We then went to the Wat Phra Kaew and the Grand Palace. The Wat Phra Kaew is the largest and most ornate temple we saw by far. There were several different buildings and statues throughout the grounds of the temple. Inside the temple there is the famous Emerald Buddha; which isn’t really made of Emerald, but of Jade. Anyway this where many important religious ceremonies and events occur. It is also the temple where the King and his family go for worship. The Grand Palace is on the same grounds and was the residence of the royal family. One thing I really loved about Thailand is how proud the people seem to be of their country and especially their king.
The last temple we saw was the Wat Pho which houses the Reclining Buddha. The Reclining Buddha is absolutely huge and made of gold. You can’t really comprehend how beautiful these temples and various Buddhas are until you see them in person. Every inch of the temple walls were covered in gorgeous murals. As we were walking around the grounds we saw many of the monks heading for the temples. You see this night marks the end of the Buddhist holiday and the monks head into the temples to stay for three months of fasting and meditation. They do not leave the temples and only eat once a day for three months. It was very humbling to see these dedicated men seeking enlightenment head into the temples.
That concludes my amazing trip to Thailand. I saw so many different things while I was there, all of which I cannot describe in this blog. The colors, the feelings, and the smells cannot possibly be captured.
Friday, July 27, 2007
Thursday, July 26, 2007
1. Hearing the giggles of men and women alike.
2. The mangoes.
3. The beautiful beaches.
4. The kindness of the people. Often if we are looking for something or lost, instead of just telling
us where to go, they walk us there themselves. Everyone says hello and are very hospitable.
5. The prices of everything. You are able to purchase things very cheap here, it's great.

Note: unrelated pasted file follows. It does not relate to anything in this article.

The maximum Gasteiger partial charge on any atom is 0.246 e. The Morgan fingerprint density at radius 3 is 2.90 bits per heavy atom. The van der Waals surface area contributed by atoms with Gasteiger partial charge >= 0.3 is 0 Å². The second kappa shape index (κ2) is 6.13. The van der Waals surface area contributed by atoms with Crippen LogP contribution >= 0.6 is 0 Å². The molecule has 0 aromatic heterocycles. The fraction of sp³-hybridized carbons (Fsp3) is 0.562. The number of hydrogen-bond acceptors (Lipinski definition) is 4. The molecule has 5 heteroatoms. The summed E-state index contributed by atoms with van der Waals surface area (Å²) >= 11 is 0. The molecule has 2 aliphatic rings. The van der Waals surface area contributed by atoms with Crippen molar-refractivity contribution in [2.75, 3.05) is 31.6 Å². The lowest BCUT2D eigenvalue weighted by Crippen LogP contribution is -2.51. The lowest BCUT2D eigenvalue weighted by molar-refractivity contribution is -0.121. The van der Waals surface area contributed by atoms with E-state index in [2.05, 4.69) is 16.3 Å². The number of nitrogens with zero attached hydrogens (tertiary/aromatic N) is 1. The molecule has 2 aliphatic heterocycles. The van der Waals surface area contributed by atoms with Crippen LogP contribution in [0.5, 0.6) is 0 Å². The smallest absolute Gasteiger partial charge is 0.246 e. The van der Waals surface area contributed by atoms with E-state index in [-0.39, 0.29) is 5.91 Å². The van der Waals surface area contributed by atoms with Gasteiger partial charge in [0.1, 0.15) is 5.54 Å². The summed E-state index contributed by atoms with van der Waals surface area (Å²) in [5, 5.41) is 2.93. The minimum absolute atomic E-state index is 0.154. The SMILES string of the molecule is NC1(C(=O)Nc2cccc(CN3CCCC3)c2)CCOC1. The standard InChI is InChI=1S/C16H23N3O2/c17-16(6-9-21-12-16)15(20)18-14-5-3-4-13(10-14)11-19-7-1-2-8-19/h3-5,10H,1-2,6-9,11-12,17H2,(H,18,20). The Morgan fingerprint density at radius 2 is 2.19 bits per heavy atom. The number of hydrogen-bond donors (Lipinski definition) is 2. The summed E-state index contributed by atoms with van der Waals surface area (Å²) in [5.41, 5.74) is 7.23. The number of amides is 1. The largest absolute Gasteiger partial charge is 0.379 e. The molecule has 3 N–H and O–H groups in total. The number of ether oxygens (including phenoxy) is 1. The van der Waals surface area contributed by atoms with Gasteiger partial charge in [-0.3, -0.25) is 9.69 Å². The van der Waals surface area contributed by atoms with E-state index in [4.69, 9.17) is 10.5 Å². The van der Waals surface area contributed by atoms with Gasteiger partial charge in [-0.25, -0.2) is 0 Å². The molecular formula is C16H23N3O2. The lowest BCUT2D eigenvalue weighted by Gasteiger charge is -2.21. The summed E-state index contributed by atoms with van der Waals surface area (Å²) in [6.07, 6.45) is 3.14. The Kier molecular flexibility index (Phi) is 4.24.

6. Of course I am going to miss my friend Kate. It has been so good to be able to spend time
with her, be taught about Filipino culture by her, and reminisce on old times. I have met so
many other great people here also, all of which I am grateful for and will miss.
7. I will miss having someone to clean our apartment, make our beds, and do our laundry. Yes,
our apartment provides those amenities. It has been fabulous.
8. I will miss the locals on the street that say hello to us every morning as we go to work.
9. The hard work ethic of so many Filipinos that I have met will be something that I will always admire and miss having that reminder around me.
10. I will miss the smiles of the people. There smiles are so beautiful and seem so genuine and unrestrained. No matter where we go or how difficult the lives of these people are, they are always smiling. They always have time to find the good things in life and laugh aboutthe other stuff. I hope their example sticks with me forever.
Wednesday, July 25, 2007
- Mango Shakes- there is not much better than fresh mangoes blended into an icy delight.
- Pancit- Its a small noodle dish with lots of veggies, soy sauce and pepper. It's just really good and a very popular Filipino dish. I learned how to make it too; this way I can treat myself whenever I want.
- Pan de Coco- It's a roll with lots of coconut milk and coconut inside. The style is very similar to a cinnamon roll. I can't even tell you how good these are! I had to limit myself to one per week otherwise I would go crazy and eat them constantly.